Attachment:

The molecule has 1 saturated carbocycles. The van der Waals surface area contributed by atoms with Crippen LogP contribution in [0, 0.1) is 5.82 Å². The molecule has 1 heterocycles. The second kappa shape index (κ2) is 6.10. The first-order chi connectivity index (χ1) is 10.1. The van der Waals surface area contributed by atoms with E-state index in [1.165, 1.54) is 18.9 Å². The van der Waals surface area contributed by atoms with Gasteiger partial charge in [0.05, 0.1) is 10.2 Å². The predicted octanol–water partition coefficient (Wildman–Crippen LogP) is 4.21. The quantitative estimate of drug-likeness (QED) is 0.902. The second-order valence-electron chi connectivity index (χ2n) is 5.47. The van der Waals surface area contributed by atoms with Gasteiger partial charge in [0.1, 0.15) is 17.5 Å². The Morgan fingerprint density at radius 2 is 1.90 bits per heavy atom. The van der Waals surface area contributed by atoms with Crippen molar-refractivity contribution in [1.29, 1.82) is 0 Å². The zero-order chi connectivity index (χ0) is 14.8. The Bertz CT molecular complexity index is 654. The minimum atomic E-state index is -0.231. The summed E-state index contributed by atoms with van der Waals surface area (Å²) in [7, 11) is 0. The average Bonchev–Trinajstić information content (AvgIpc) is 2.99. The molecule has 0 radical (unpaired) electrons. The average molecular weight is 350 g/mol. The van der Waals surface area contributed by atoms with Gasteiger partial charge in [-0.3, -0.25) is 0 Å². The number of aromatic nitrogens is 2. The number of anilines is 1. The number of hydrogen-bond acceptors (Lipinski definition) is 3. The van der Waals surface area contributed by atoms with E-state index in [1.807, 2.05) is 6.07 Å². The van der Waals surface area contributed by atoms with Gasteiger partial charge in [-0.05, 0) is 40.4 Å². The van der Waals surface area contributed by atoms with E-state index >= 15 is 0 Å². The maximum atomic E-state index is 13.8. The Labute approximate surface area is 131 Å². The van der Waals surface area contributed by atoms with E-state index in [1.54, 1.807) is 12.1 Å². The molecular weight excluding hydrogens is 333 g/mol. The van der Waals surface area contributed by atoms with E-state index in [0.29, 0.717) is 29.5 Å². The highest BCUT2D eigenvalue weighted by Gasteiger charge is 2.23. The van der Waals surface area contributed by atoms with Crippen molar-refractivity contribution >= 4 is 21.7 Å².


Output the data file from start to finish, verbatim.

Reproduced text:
The molecule has 1 saturated carbocycles. The van der Waals surface area contributed by atoms with Crippen LogP contribution in [0, 0.1) is 5.82 Å². The molecule has 1 heterocycles. The second kappa shape index (κ2) is 6.10. The first-order chi connectivity index (χ1) is 10.1. The van der Waals surface area contributed by atoms with E-state index in [1.165, 1.54) is 18.9 Å². The van der Waals surface area contributed by atoms with Gasteiger partial charge in [0.05, 0.1) is 10.2 Å². The predicted octanol–water partition coefficient (Wildman–Crippen LogP) is 4.21. The quantitative estimate of drug-likeness (QED) is 0.902. The second-order valence-electron chi connectivity index (χ2n) is 5.47. The van der Waals surface area contributed by atoms with Gasteiger partial charge in [0.1, 0.15) is 17.5 Å². The Morgan fingerprint density at radius 2 is 1.90 bits per heavy atom. The van der Waals surface area contributed by atoms with Crippen molar-refractivity contribution in [1.29, 1.82) is 0 Å². The zero-order chi connectivity index (χ0) is 14.8. The Bertz CT molecular complexity index is 654. The minimum atomic E-state index is -0.231. The summed E-state index contributed by atoms with van der Waals surface area (Å²) in [7, 11) is 0. The average Bonchev–Trinajstić information content (AvgIpc) is 2.99. The molecule has 0 radical (unpaired) electrons. The average molecular weight is 350 g/mol. The van der Waals surface area contributed by atoms with Gasteiger partial charge in [-0.3, -0.25) is 0 Å². The number of aromatic nitrogens is 2. The number of anilines is 1. The number of hydrogen-bond acceptors (Lipinski definition) is 3. The van der Waals surface area contributed by atoms with E-state index in [1.807, 2.05) is 6.07 Å². The van der Waals surface area contributed by atoms with Gasteiger partial charge in [-0.05, 0) is 40.4 Å². The van der Waals surface area contributed by atoms with E-state index >= 15 is 0 Å². The maximum atomic E-state index is 13.8. The Labute approximate surface area is 131 Å². The van der Waals surface area contributed by atoms with E-state index in [1.54, 1.807) is 12.1 Å². The molecular weight excluding hydrogens is 333 g/mol. The van der Waals surface area contributed by atoms with E-state index in [0.29, 0.717) is 29.5 Å². The highest BCUT2D eigenvalue weighted by Gasteiger charge is 2.23. The van der Waals surface area contributed by atoms with Crippen molar-refractivity contribution >= 4 is 21.7 Å².